Monday, 16 of July of 2018

Economics. Explained.  

Consumer Sentiment

July 13, 2018

The preliminary reading for consumer sentiment for July fell 1.1 points to 97.1 after having risen 0.2 point in June.  March’s level of 101.4 was the highest level of sentiment since January 2004.  Thus, it remains at a very lofty level.

Richard Curtin, the chief economist for the Surveys of Consumers, said, ” So far, the strength in jobs and incomes has overcome higher inflation and interest rates. The darkening cloud on the horizon, however, is due to rising concerns about the potential negative impact of tariffs on the domestic economy.”

Given the tax cuts we expect GDP growth to climb from 2.6% in 2017 to 3.0% in 2018.  We expect the economic speed limit to be raised from 1.8% to 2.8% within a few years.  That will accelerate growth in our standard of living.  We expect worker compensation to increase 3.5% in 2018 vs. 1.8% last year. The core inflation rate (excluding the volatile food and energy components) rose 1.8% in 2017 but should climb by 2.2% in 2018.  Such a scenario would keep the Fed on track for the very gradual increases in interest rates that it has noted previously.  Specifically, we expect the funds rate to be 2.2% by the end of 2018.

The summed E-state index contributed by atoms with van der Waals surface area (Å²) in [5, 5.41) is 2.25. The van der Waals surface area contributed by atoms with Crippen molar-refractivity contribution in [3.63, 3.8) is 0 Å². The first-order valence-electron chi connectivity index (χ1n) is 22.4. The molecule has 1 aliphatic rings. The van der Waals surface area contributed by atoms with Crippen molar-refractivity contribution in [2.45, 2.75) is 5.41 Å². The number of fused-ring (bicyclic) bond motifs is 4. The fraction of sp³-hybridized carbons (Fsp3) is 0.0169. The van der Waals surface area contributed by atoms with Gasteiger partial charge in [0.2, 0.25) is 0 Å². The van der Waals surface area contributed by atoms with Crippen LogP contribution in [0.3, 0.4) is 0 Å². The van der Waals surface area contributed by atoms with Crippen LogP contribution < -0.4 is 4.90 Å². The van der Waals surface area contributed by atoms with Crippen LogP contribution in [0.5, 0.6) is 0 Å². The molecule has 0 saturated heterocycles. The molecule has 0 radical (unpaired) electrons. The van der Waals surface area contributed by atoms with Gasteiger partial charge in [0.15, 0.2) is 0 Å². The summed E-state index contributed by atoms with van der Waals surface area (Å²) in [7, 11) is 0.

The June changes in both the current conditions and expectations components were statistically insignificant.

Consumer expectations for six months was essentially unchanged at 86.4.

Consumers’ assessment of current conditions fell 2.6 points from 116.5 to 113.9.

Trends in the Conference Board measure of consumer confidence and the University of Michigan series on sentiment move in tandem, but there are often month-to-month fluctuations.  Both series remain at levels that are consistent with steady growth in consumer spending at a reasonable clip of about 2.5% in 2018.

Stephen Slifer


Charleston, SC

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